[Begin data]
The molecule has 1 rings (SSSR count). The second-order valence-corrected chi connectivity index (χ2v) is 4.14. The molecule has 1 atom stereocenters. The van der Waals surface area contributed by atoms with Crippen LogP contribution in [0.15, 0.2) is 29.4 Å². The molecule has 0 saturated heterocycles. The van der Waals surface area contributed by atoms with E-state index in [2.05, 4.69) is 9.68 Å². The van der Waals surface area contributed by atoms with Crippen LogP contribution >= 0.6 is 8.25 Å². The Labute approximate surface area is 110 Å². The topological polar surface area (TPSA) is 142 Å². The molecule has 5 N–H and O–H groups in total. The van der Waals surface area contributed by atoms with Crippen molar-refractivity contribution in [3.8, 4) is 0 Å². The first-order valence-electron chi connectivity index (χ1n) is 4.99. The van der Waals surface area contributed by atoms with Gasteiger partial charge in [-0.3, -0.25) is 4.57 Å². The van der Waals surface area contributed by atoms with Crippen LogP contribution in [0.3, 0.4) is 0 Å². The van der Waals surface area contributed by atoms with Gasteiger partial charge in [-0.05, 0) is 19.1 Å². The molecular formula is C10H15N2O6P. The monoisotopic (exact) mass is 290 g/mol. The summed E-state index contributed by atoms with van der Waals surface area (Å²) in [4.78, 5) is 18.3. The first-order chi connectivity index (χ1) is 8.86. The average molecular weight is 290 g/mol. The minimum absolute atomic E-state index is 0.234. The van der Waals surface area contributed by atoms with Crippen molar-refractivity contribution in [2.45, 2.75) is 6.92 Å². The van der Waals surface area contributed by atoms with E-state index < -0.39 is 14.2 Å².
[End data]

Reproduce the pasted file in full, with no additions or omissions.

The molecule has 1 rings (SSSR count). The second-order valence-corrected chi connectivity index (χ2v) is 4.14. The molecule has 1 atom stereocenters. The van der Waals surface area contributed by atoms with Crippen LogP contribution in [0.15, 0.2) is 29.4 Å². The molecule has 0 saturated heterocycles. The van der Waals surface area contributed by atoms with E-state index in [2.05, 4.69) is 9.68 Å². The van der Waals surface area contributed by atoms with Crippen LogP contribution >= 0.6 is 8.25 Å². The Labute approximate surface area is 110 Å². The topological polar surface area (TPSA) is 142 Å². The molecule has 5 N–H and O–H groups in total. The van der Waals surface area contributed by atoms with Crippen molar-refractivity contribution in [3.8, 4) is 0 Å². The first-order valence-electron chi connectivity index (χ1n) is 4.99. The van der Waals surface area contributed by atoms with Gasteiger partial charge in [-0.3, -0.25) is 4.57 Å². The van der Waals surface area contributed by atoms with Crippen LogP contribution in [0.3, 0.4) is 0 Å². The van der Waals surface area contributed by atoms with Gasteiger partial charge in [-0.05, 0) is 19.1 Å². The molecular formula is C10H15N2O6P. The monoisotopic (exact) mass is 290 g/mol. The summed E-state index contributed by atoms with van der Waals surface area (Å²) in [4.78, 5) is 18.3. The first-order chi connectivity index (χ1) is 8.86. The average molecular weight is 290 g/mol. The minimum absolute atomic E-state index is 0.234. The van der Waals surface area contributed by atoms with Crippen molar-refractivity contribution in [2.45, 2.75) is 6.92 Å². The van der Waals surface area contributed by atoms with E-state index < -0.39 is 14.2 Å².